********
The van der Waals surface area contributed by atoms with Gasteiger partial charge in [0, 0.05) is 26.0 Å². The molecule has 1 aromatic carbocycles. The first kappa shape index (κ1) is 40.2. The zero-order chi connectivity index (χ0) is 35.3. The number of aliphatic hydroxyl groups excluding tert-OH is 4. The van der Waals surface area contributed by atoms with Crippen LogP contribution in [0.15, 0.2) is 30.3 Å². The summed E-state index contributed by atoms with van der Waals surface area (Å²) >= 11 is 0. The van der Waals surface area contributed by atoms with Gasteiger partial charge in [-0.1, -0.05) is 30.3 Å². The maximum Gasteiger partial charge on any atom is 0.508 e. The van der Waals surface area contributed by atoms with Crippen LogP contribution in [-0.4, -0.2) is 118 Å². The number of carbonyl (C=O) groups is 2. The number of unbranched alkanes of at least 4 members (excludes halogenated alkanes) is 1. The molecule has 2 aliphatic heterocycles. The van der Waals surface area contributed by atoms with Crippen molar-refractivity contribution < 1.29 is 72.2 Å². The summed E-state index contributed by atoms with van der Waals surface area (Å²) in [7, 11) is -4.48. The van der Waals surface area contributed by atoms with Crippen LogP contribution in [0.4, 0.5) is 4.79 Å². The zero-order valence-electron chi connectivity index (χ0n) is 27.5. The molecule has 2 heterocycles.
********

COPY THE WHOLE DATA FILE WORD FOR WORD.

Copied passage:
The van der Waals surface area contributed by atoms with Gasteiger partial charge in [0, 0.05) is 26.0 Å². The molecule has 1 aromatic carbocycles. The first kappa shape index (κ1) is 40.2. The zero-order chi connectivity index (χ0) is 35.3. The number of aliphatic hydroxyl groups excluding tert-OH is 4. The van der Waals surface area contributed by atoms with Crippen LogP contribution in [0.15, 0.2) is 30.3 Å². The summed E-state index contributed by atoms with van der Waals surface area (Å²) >= 11 is 0. The van der Waals surface area contributed by atoms with Gasteiger partial charge in [-0.1, -0.05) is 30.3 Å². The maximum Gasteiger partial charge on any atom is 0.508 e. The van der Waals surface area contributed by atoms with Crippen LogP contribution in [-0.4, -0.2) is 118 Å². The number of carbonyl (C=O) groups is 2. The number of unbranched alkanes of at least 4 members (excludes halogenated alkanes) is 1. The molecule has 2 aliphatic heterocycles. The van der Waals surface area contributed by atoms with Crippen molar-refractivity contribution < 1.29 is 72.2 Å². The summed E-state index contributed by atoms with van der Waals surface area (Å²) in [7, 11) is -4.48. The van der Waals surface area contributed by atoms with Crippen LogP contribution in [0.4, 0.5) is 4.79 Å². The zero-order valence-electron chi connectivity index (χ0n) is 27.5. The molecule has 2 heterocycles.